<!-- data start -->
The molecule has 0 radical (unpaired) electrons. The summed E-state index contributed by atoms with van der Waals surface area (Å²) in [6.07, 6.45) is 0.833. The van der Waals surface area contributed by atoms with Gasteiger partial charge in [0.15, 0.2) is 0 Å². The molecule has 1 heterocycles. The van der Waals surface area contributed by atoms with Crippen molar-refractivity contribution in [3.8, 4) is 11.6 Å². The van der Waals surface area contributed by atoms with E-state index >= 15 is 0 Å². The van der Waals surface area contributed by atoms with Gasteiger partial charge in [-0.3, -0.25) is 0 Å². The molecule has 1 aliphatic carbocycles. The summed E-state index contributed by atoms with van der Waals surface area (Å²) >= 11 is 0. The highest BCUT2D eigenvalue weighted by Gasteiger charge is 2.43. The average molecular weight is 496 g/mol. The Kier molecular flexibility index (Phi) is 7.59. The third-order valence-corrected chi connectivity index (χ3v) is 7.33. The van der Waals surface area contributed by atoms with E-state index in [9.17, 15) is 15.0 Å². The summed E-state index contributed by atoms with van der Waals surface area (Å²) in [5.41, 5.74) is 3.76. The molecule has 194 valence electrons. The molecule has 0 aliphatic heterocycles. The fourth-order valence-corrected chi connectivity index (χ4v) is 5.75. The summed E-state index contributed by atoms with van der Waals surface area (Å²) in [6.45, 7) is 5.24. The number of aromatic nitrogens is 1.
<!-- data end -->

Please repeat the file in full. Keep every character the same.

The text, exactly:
The molecule has 0 radical (unpaired) electrons. The summed E-state index contributed by atoms with van der Waals surface area (Å²) in [6.07, 6.45) is 0.833. The van der Waals surface area contributed by atoms with Gasteiger partial charge in [0.15, 0.2) is 0 Å². The molecule has 1 heterocycles. The van der Waals surface area contributed by atoms with Crippen molar-refractivity contribution in [3.8, 4) is 11.6 Å². The van der Waals surface area contributed by atoms with E-state index >= 15 is 0 Å². The van der Waals surface area contributed by atoms with Gasteiger partial charge in [-0.3, -0.25) is 0 Å². The molecule has 1 aliphatic carbocycles. The summed E-state index contributed by atoms with van der Waals surface area (Å²) >= 11 is 0. The highest BCUT2D eigenvalue weighted by Gasteiger charge is 2.43. The average molecular weight is 496 g/mol. The Kier molecular flexibility index (Phi) is 7.59. The third-order valence-corrected chi connectivity index (χ3v) is 7.33. The van der Waals surface area contributed by atoms with E-state index in [9.17, 15) is 15.0 Å². The summed E-state index contributed by atoms with van der Waals surface area (Å²) in [5.41, 5.74) is 3.76. The molecule has 194 valence electrons. The molecule has 0 aliphatic heterocycles. The fourth-order valence-corrected chi connectivity index (χ4v) is 5.75. The summed E-state index contributed by atoms with van der Waals surface area (Å²) in [6.45, 7) is 5.24. The number of aromatic nitrogens is 1.